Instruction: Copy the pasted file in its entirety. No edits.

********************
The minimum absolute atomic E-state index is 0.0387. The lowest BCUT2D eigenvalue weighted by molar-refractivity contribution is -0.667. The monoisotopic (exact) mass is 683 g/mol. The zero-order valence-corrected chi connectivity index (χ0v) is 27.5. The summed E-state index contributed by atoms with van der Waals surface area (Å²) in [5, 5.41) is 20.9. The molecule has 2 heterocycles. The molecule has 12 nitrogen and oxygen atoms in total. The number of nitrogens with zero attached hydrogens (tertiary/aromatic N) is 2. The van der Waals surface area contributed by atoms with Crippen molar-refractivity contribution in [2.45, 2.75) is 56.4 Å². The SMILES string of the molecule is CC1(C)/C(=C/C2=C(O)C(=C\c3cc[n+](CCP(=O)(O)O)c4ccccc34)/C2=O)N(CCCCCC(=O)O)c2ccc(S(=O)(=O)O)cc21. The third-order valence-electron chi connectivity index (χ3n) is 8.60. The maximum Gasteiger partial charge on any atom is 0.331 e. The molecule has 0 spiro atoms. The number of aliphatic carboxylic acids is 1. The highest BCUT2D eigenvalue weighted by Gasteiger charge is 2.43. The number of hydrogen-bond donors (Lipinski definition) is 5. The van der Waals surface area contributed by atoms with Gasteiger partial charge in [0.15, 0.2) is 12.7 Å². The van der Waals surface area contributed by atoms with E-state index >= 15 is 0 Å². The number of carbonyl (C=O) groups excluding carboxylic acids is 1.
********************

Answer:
The minimum absolute atomic E-state index is 0.0387. The lowest BCUT2D eigenvalue weighted by molar-refractivity contribution is -0.667. The monoisotopic (exact) mass is 683 g/mol. The zero-order valence-corrected chi connectivity index (χ0v) is 27.5. The summed E-state index contributed by atoms with van der Waals surface area (Å²) in [5, 5.41) is 20.9. The molecule has 2 heterocycles. The molecule has 12 nitrogen and oxygen atoms in total. The number of nitrogens with zero attached hydrogens (tertiary/aromatic N) is 2. The van der Waals surface area contributed by atoms with Crippen molar-refractivity contribution in [2.45, 2.75) is 56.4 Å². The SMILES string of the molecule is CC1(C)/C(=C/C2=C(O)C(=C\c3cc[n+](CCP(=O)(O)O)c4ccccc34)/C2=O)N(CCCCCC(=O)O)c2ccc(S(=O)(=O)O)cc21. The third-order valence-electron chi connectivity index (χ3n) is 8.60. The maximum Gasteiger partial charge on any atom is 0.331 e. The molecule has 0 spiro atoms. The number of aliphatic carboxylic acids is 1. The highest BCUT2D eigenvalue weighted by Gasteiger charge is 2.43. The number of hydrogen-bond donors (Lipinski definition) is 5. The van der Waals surface area contributed by atoms with Gasteiger partial charge in [0.15, 0.2) is 12.7 Å². The van der Waals surface area contributed by atoms with E-state index >= 15 is 0 Å². The number of carbonyl (C=O) groups excluding carboxylic acids is 1.